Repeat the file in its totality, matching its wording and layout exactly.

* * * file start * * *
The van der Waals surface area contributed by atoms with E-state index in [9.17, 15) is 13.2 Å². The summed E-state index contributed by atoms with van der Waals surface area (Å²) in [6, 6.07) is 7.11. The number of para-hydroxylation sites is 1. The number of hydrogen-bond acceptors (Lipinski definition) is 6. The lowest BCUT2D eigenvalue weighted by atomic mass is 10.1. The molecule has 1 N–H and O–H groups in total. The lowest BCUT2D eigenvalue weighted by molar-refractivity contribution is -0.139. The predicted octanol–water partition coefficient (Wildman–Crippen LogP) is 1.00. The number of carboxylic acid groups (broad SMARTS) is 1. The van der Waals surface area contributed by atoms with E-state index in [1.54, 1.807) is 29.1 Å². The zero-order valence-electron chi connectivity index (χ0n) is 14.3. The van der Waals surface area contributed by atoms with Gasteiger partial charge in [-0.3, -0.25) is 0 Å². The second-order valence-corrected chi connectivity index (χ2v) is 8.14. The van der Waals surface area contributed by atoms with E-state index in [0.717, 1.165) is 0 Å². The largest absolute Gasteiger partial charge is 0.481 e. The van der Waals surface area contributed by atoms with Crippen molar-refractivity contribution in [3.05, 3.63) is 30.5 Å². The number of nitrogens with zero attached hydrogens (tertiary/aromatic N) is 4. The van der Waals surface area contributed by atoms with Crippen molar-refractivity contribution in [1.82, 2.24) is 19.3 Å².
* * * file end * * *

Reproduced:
The van der Waals surface area contributed by atoms with E-state index in [9.17, 15) is 13.2 Å². The summed E-state index contributed by atoms with van der Waals surface area (Å²) in [6, 6.07) is 7.11. The number of para-hydroxylation sites is 1. The number of hydrogen-bond acceptors (Lipinski definition) is 6. The lowest BCUT2D eigenvalue weighted by atomic mass is 10.1. The molecule has 1 N–H and O–H groups in total. The lowest BCUT2D eigenvalue weighted by molar-refractivity contribution is -0.139. The predicted octanol–water partition coefficient (Wildman–Crippen LogP) is 1.00. The number of carboxylic acid groups (broad SMARTS) is 1. The van der Waals surface area contributed by atoms with E-state index in [1.54, 1.807) is 29.1 Å². The zero-order valence-electron chi connectivity index (χ0n) is 14.3. The van der Waals surface area contributed by atoms with Gasteiger partial charge in [-0.3, -0.25) is 0 Å². The second-order valence-corrected chi connectivity index (χ2v) is 8.14. The van der Waals surface area contributed by atoms with E-state index in [0.717, 1.165) is 0 Å². The largest absolute Gasteiger partial charge is 0.481 e. The van der Waals surface area contributed by atoms with Crippen molar-refractivity contribution in [3.05, 3.63) is 30.5 Å². The number of nitrogens with zero attached hydrogens (tertiary/aromatic N) is 4. The van der Waals surface area contributed by atoms with Crippen molar-refractivity contribution in [1.82, 2.24) is 19.3 Å².